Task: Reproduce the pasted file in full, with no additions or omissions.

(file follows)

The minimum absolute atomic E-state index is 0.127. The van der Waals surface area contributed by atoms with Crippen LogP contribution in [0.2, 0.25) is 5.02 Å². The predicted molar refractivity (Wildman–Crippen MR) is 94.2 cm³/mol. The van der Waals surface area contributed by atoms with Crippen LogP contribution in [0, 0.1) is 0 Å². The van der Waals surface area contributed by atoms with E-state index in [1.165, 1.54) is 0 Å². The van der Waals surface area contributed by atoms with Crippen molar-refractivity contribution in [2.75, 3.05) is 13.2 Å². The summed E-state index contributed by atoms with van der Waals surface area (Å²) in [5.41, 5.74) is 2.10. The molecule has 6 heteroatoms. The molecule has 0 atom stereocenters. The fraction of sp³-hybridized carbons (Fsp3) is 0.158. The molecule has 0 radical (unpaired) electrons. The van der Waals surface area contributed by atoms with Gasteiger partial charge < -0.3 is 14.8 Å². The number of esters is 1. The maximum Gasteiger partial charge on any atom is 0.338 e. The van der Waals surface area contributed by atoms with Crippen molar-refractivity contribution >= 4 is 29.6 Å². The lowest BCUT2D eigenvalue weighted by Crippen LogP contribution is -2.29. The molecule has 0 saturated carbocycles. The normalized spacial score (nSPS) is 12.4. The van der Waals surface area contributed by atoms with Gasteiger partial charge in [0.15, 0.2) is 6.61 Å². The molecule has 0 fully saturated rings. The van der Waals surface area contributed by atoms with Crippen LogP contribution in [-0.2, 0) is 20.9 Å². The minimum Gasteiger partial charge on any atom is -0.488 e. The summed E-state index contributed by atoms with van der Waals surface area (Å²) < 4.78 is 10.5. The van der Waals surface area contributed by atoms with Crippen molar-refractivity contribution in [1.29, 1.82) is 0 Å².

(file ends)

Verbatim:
The minimum absolute atomic E-state index is 0.127. The van der Waals surface area contributed by atoms with Crippen LogP contribution in [0.2, 0.25) is 5.02 Å². The predicted molar refractivity (Wildman–Crippen MR) is 94.2 cm³/mol. The van der Waals surface area contributed by atoms with Crippen LogP contribution in [0, 0.1) is 0 Å². The van der Waals surface area contributed by atoms with E-state index in [1.165, 1.54) is 0 Å². The van der Waals surface area contributed by atoms with Crippen molar-refractivity contribution in [2.75, 3.05) is 13.2 Å². The summed E-state index contributed by atoms with van der Waals surface area (Å²) in [5.41, 5.74) is 2.10. The molecule has 6 heteroatoms. The molecule has 0 atom stereocenters. The fraction of sp³-hybridized carbons (Fsp3) is 0.158. The molecule has 0 radical (unpaired) electrons. The van der Waals surface area contributed by atoms with Gasteiger partial charge < -0.3 is 14.8 Å². The number of esters is 1. The maximum Gasteiger partial charge on any atom is 0.338 e. The van der Waals surface area contributed by atoms with Crippen molar-refractivity contribution >= 4 is 29.6 Å². The lowest BCUT2D eigenvalue weighted by Crippen LogP contribution is -2.29. The molecule has 0 saturated carbocycles. The normalized spacial score (nSPS) is 12.4. The van der Waals surface area contributed by atoms with Gasteiger partial charge in [0.15, 0.2) is 6.61 Å². The molecule has 0 fully saturated rings. The van der Waals surface area contributed by atoms with Crippen LogP contribution in [-0.2, 0) is 20.9 Å². The minimum Gasteiger partial charge on any atom is -0.488 e. The summed E-state index contributed by atoms with van der Waals surface area (Å²) < 4.78 is 10.5. The van der Waals surface area contributed by atoms with Crippen molar-refractivity contribution in [1.29, 1.82) is 0 Å².